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Quarrels unjust against the good and loyal,
Destroying them for wealth.
Sticks deeper, grows with more pernicious root
Than summer-seeming lust, and it hath been
The sword of our slain king8 : yet do not fear ;
Scotland hath foisons to fill
will Of your mere own: all these are portable, With other graces weigh’d.
90 Mal. But I have none : the king-becoming graces,
As justice, verity, temperance, stableness,
Bounty, perseverance, mercy, lowliness,
Devotion, patience, courage, fortitude,
I have no relish of them, but abound
In the division of each several crime,
Acting it many ways. Nay, had I power, I should
Pour the sweet milk of concord into hell,
Uproar the universal peace, confound
All unity on earth.
O Scotland, Scotland ! 100 Mal. If such a one be fit to govern, speak :
I am as I have spoken.
Fit to govern!
No, not to live. O nation miserable !
With an untitled tyrant bloody-scepter'd,
When shalt thou see thy wholesome days again,
Since that the truest issue of thy throne
By his own interdiction stands accursed,
And does blaspheme his breed? Thy royal father
Was a most sainted king : the queen that bore thee,
her knees than on her feet,
Died every day she lived. Fare thee well!
These evils thou repeat’st upon thyself
Have banish 'd me from Scotland. O my breast,
Thy hope ends here !
Macduff, this noble passion,
Child of integrity, hath from my soul
Wiped the black scruples, reconciled my thoughts
To thy good truth and honour. Devilish Macbeth
By many of these trains hath sought to win me
Into his power ; and modest wisdom plucks me
From over-credulous haste: but God above
Deal between thee and me! for even now
I put myself to thy direction, and
Unspeak mine own detraction; here abjure
The taints and blames I laid upon myself,
For strangers to my nature.
Unknown to woman, never was forsworn,
Scarcely have coveted what was mine own,
At no time broke my faith, would not betray
The devil to his fellow, and delight
No less in truth than life: my first false speaking
Was this upon myself: what I am truly, 131
Is thine and my poor country's to command :
Whither indeed, before thy here-approach,
Old Siward, with ten thousand warlike men,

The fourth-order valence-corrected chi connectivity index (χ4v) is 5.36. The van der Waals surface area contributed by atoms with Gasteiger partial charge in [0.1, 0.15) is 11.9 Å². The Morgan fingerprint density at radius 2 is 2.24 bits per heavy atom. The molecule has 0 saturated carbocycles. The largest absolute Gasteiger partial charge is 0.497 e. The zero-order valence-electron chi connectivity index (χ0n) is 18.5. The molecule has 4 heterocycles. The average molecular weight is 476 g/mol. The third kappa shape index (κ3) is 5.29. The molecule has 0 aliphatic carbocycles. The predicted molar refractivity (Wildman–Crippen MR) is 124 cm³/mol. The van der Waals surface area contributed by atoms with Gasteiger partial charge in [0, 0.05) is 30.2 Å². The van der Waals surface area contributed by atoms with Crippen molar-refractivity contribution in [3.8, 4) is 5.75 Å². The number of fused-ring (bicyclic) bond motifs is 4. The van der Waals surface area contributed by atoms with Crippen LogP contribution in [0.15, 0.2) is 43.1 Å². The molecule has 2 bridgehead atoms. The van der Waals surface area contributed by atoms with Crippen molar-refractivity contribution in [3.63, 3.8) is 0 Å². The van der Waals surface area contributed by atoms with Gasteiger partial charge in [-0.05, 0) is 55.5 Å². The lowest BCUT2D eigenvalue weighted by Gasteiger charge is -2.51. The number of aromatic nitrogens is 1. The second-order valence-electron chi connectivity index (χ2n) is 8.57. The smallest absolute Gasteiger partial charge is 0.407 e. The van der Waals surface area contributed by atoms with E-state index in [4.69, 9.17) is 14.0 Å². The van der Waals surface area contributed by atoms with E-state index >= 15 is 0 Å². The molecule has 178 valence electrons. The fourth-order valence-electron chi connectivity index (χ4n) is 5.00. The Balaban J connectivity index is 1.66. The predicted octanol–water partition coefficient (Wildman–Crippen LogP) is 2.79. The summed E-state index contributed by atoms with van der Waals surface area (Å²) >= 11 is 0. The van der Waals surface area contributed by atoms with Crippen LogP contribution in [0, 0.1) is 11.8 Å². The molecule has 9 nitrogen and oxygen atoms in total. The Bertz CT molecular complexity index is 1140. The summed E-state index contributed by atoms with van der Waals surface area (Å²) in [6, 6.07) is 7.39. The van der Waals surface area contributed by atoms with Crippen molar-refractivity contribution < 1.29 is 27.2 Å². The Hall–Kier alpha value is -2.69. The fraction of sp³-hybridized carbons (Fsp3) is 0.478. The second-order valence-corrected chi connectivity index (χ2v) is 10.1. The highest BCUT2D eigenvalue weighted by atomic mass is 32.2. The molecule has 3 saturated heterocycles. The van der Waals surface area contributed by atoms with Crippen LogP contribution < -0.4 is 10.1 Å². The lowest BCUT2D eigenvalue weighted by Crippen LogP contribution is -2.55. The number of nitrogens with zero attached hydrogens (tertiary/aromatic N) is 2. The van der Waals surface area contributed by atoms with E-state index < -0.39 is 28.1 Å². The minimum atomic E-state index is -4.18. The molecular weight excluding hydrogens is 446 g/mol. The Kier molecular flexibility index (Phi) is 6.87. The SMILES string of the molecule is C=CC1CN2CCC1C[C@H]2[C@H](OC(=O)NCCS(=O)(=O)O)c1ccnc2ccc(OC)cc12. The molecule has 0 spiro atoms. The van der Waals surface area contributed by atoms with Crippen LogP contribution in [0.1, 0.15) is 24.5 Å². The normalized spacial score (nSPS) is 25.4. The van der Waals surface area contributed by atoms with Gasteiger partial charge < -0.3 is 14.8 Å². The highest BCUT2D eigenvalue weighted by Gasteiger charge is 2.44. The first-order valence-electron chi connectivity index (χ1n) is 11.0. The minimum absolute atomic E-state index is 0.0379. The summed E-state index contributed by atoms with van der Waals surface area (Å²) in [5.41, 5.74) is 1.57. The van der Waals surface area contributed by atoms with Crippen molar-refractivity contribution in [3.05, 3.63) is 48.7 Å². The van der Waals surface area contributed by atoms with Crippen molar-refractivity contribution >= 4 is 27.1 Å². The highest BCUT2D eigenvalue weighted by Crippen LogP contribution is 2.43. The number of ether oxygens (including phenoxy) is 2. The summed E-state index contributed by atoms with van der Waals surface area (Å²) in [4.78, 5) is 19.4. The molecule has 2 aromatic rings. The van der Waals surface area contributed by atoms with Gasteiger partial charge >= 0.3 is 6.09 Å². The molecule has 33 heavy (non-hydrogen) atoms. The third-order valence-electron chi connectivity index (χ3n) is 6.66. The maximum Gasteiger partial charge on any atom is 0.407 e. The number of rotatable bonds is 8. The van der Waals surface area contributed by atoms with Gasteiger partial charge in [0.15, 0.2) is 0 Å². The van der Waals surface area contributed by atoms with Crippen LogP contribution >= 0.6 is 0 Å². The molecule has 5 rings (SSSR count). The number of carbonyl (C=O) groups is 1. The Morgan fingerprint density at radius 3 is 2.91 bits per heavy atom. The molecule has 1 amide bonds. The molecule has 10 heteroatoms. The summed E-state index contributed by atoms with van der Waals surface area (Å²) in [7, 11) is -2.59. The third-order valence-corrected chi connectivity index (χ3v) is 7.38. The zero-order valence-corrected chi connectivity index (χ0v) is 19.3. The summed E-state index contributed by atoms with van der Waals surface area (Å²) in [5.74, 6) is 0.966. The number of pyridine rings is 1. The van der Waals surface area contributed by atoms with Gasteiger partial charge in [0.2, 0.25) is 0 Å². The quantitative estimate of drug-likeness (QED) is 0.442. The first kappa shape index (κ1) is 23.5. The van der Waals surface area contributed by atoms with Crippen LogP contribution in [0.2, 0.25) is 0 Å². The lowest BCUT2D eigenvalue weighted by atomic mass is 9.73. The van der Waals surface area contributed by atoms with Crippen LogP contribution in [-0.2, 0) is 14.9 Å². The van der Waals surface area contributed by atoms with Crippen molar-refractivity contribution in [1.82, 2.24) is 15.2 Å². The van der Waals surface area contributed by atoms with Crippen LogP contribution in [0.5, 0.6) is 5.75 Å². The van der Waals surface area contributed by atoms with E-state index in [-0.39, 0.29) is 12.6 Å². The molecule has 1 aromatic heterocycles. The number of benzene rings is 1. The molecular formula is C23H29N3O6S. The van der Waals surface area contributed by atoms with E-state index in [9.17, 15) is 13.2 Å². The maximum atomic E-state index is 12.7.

Already at a point, was setting forth.
Now we'll together, and the chance of goodness
Be like our warranted quarrel! Why are you silent? Macd. Such welcome and unwelcome things at once
'Tis hard to reconcile.
Enter a Doctor. Mal. Well, more anon. Comes the king forth, I pray you?
140 Doct. Ay, sir ; there are a crew of wretched souls That stay
his cure: their malady convinces The great assay of art ; but at his touch, Such sanctity hath heaven given his hand,
They presently amend. Mal.
I thank you, doctor. [Exit Doctor Macd. What's the disease he means ? Mal.
'Tis call’d the evil : A most miraculous work in this good king ; Which often, since my here-remain in England,
I have seen him do. How he solicits heaven,
Himself best knows : but strangely-visited people,
All swoln and ulcerous, pitiful to the eye, , 151
The mere despair of surgery,
Hanging a golden stamp about their necks,
Put on with holy prayers : and 'tis spoken,
To the succeeding royalty he leaves
The healing benediction. With this strange virtue
He hath a heavenly gift of prophecy,
And sundry blessings hang about his throne
That speak him full of grace.
Enter Ross Macd.
See, who comes here? Mal. My countryman ; but yet I know him not.
160 Macd. My ever gentle cousin, welcome hither. Mal. I know him now: good God, betimes remove
The means that makes us strangers !
Macd. Stands Scotland where it did ?
Alas, poor country!
Almost afraid to know itself! It cannot
Be call’d our mother, but our grave : where nothing,
But who knows nothing, is once seen to smile ;
Where sighs and groans and shrieks that rend the air,
Are made, not mark'd; where violent sorrow seems
A modern ecstasy: the dead man's knell 170
Is there scarce ask'd for who; and good men's lives
Expire before the flowers in their caps,
Dying or ere they sicken.
Too nice, and yet too true !
What's the newest grief? Ross. That of an hour's age doth hiss the speaker ;
Each minute teems a new one. Macd.
wife ? Ross. Why, well. Macd.
And all my children ? Ross.
Macd. The tyrant has not batter'd at their peace ?
Ross. No; they were well at peace when I did leave 'em.
Macd. Be not a niggard of your speech : how goes 't ?
Ross. When I came hither to transport the tidings, 181
Which I have heavily borne, there ran a rumour
Of many worthy fellows that were out ;
Which was to my belief witness'd the rather,
For that I saw the tyrant's power a-foot :
Now is the time of help; your eye in Scotland
Would create soldiers, make our women fight,
To doff their dire distresses.